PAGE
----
This was originally posted on the Voices of CAA Blog, which got fatally dismembered in a CMS upgrade.
One of the reasons I wanted to start a CAA blog was because I was inspired by all the great essays that Jack Norris and Matt Ball of Vegan Outreach have written. Their most recent piece is entitled A New World, Piece by Piece, and is well worth reading.
By and large, I agree with this essay, and it fits in well with CAA’s mission. There’s more to doing activism than just “doing something”, you have to do something that makes an impact, and that often means finding a compromise between the perfect and the achievable.
But I think their essay leaves out one crucial point, though they allude to it when they mention “our limited time”. Yes, we should work to get people to go veg. Yes, we should work to reduce suffering right now. Yes, we should oppose animal ag, and yes, we should support that same industry when it proposes ways to reduce animal suffering.
I could go on and list another dozen things that are important for the AR movement to do as well, and that would probably be an incomplete list. But making a long list of stuff that must be done right away is paralyzing. Instead, we need to think very carefully about how we will deploy our limited resources. As a movement, we are constrained in terms of money, time, and person-power.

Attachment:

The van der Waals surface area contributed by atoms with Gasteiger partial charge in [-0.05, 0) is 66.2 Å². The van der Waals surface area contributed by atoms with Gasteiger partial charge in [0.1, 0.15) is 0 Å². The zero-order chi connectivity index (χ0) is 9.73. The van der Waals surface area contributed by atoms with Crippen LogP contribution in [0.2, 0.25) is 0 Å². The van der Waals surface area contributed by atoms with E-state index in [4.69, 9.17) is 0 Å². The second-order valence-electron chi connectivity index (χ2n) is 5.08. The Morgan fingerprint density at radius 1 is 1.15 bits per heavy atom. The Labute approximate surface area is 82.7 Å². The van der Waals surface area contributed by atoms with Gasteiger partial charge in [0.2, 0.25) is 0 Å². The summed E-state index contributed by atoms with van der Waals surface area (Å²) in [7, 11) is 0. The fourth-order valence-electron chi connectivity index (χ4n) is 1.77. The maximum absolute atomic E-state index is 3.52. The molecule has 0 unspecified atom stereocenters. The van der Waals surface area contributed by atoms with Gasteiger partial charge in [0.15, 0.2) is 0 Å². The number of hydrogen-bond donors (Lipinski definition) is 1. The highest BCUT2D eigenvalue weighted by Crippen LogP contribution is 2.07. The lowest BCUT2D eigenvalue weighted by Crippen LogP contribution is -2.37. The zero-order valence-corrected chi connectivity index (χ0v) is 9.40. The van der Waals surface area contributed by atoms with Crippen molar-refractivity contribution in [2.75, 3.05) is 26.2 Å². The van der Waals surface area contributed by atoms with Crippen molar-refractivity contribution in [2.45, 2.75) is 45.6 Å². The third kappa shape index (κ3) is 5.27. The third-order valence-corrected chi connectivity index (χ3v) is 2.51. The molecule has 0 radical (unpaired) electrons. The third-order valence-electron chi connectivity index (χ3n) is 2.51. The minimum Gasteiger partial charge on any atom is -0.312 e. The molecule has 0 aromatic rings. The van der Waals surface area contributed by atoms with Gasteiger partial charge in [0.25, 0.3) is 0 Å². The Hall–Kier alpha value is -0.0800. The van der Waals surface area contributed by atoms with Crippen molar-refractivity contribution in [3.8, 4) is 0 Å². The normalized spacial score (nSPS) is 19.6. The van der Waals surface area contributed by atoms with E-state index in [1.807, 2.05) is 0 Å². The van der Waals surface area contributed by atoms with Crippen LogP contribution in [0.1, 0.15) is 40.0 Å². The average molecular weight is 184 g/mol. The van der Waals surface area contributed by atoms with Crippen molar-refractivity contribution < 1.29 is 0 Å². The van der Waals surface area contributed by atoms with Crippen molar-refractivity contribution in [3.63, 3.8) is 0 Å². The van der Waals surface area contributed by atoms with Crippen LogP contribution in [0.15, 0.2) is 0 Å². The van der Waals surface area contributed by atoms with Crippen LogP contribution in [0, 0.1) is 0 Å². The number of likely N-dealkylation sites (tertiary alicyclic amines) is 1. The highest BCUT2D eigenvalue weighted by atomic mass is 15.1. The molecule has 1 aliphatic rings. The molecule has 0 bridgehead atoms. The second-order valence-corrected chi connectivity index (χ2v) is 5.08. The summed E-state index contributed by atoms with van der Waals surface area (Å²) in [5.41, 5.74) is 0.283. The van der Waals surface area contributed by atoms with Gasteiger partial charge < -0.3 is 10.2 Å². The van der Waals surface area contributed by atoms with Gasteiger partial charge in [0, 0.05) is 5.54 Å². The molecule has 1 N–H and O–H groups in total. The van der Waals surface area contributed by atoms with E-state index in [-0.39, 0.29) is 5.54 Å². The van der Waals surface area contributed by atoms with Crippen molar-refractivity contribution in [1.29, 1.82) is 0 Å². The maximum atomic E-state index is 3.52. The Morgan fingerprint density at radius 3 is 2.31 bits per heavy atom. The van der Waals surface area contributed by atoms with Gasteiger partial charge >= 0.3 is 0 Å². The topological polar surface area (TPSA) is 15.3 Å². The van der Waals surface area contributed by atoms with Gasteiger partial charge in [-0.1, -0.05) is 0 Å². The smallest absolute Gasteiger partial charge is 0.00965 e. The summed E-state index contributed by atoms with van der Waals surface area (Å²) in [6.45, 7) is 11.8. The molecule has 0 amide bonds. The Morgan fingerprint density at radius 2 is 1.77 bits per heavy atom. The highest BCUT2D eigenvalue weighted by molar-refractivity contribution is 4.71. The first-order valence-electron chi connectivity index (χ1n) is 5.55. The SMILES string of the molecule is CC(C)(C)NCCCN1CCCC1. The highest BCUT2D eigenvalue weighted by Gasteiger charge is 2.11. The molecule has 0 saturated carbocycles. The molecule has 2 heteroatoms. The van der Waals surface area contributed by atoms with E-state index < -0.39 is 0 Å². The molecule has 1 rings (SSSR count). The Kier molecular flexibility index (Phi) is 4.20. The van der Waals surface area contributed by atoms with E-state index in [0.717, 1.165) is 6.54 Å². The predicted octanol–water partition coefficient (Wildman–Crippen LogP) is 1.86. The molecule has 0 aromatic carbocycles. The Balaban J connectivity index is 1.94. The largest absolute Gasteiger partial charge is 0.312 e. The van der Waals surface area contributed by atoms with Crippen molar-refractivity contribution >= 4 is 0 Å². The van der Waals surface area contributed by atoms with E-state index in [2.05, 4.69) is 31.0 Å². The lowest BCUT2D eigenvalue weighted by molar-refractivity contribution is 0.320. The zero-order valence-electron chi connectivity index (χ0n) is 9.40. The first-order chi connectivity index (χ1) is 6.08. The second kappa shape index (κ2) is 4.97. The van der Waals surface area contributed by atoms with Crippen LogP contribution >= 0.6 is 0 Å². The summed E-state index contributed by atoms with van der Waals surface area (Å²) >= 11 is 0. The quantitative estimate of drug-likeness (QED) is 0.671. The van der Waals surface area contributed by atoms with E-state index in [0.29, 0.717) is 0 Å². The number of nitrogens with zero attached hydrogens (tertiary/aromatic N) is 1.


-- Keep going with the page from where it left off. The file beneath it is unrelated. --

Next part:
I think that efforts to improve welfare in the short term are worth pursuing when they don’t require a lot of resources, but ultimately we need to put most of our resources into our long-term goals.
Make no mistake, this is a real trade-off. There will be more suffering in the short term with this approach then if we worked all-out on improving industry practices. But I truly believe this is right way to go if we ever want to eliminate the abuse of animals for human ends.
Where does the right balance lie? That’s impossible to say. When we’ve discussed this amongst ourselves at CAA one of the sticking points has always been the complete absence of hard data. How many animals are saved when someone switches entirely to free-range meat? How much is suffering reduced? Does switching to free-range meat mean people are more or less resistant to further change? How many people go veg after first switching to free-range animal products? How many people would have gone veg if they hadn’t been told that it’s “okay” to eat free-range products?
That’s a long list of questions without answers, and I’m not even sure how to start answering them. Sometimes I think we need to form some sort of AR-focused polling organization. Anyone know of any research on these topics? Please let me know in the comments.